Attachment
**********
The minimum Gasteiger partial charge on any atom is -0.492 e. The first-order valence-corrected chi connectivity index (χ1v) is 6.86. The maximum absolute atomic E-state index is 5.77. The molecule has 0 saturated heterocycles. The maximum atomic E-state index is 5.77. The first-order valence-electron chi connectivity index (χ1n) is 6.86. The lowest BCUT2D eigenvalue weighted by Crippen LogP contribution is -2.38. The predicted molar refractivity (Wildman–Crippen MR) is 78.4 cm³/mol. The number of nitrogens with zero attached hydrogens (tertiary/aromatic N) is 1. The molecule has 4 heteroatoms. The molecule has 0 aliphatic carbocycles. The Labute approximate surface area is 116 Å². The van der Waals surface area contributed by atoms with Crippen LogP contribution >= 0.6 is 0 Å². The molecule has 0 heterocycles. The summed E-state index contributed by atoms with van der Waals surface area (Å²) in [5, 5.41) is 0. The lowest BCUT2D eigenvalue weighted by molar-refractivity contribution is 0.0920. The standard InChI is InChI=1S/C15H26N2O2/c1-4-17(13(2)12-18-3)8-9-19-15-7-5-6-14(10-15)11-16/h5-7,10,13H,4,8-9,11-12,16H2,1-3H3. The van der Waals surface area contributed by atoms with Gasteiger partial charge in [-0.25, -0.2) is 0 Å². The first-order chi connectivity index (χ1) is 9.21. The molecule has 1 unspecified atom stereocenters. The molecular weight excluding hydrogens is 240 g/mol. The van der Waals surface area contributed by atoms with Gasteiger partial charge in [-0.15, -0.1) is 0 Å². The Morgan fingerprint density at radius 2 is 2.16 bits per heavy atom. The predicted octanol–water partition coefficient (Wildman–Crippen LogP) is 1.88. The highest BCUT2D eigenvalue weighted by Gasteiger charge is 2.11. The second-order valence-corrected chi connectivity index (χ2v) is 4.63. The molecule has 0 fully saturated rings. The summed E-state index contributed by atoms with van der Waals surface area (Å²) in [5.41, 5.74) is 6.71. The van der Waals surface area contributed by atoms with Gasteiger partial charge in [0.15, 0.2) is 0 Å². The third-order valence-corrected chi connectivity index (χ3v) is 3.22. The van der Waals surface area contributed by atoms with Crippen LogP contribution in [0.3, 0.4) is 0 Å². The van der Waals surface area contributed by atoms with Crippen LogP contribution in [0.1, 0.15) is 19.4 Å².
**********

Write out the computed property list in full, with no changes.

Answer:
The minimum Gasteiger partial charge on any atom is -0.492 e. The first-order valence-corrected chi connectivity index (χ1v) is 6.86. The maximum absolute atomic E-state index is 5.77. The molecule has 0 saturated heterocycles. The maximum atomic E-state index is 5.77. The first-order valence-electron chi connectivity index (χ1n) is 6.86. The lowest BCUT2D eigenvalue weighted by Crippen LogP contribution is -2.38. The predicted molar refractivity (Wildman–Crippen MR) is 78.4 cm³/mol. The number of nitrogens with zero attached hydrogens (tertiary/aromatic N) is 1. The molecule has 4 heteroatoms. The molecule has 0 aliphatic carbocycles. The Labute approximate surface area is 116 Å². The van der Waals surface area contributed by atoms with Crippen LogP contribution >= 0.6 is 0 Å². The molecule has 0 heterocycles. The summed E-state index contributed by atoms with van der Waals surface area (Å²) in [5, 5.41) is 0. The lowest BCUT2D eigenvalue weighted by molar-refractivity contribution is 0.0920. The standard InChI is InChI=1S/C15H26N2O2/c1-4-17(13(2)12-18-3)8-9-19-15-7-5-6-14(10-15)11-16/h5-7,10,13H,4,8-9,11-12,16H2,1-3H3. The van der Waals surface area contributed by atoms with Gasteiger partial charge in [-0.25, -0.2) is 0 Å². The first-order chi connectivity index (χ1) is 9.21. The molecule has 1 unspecified atom stereocenters. The molecular weight excluding hydrogens is 240 g/mol. The van der Waals surface area contributed by atoms with Gasteiger partial charge in [-0.15, -0.1) is 0 Å². The Morgan fingerprint density at radius 2 is 2.16 bits per heavy atom. The predicted octanol–water partition coefficient (Wildman–Crippen LogP) is 1.88. The highest BCUT2D eigenvalue weighted by Gasteiger charge is 2.11. The second-order valence-corrected chi connectivity index (χ2v) is 4.63. The molecule has 0 fully saturated rings. The summed E-state index contributed by atoms with van der Waals surface area (Å²) in [5.41, 5.74) is 6.71. The van der Waals surface area contributed by atoms with Gasteiger partial charge in [0.15, 0.2) is 0 Å². The third-order valence-corrected chi connectivity index (χ3v) is 3.22. The van der Waals surface area contributed by atoms with Crippen LogP contribution in [0.3, 0.4) is 0 Å². The van der Waals surface area contributed by atoms with Crippen LogP contribution in [0.1, 0.15) is 19.4 Å².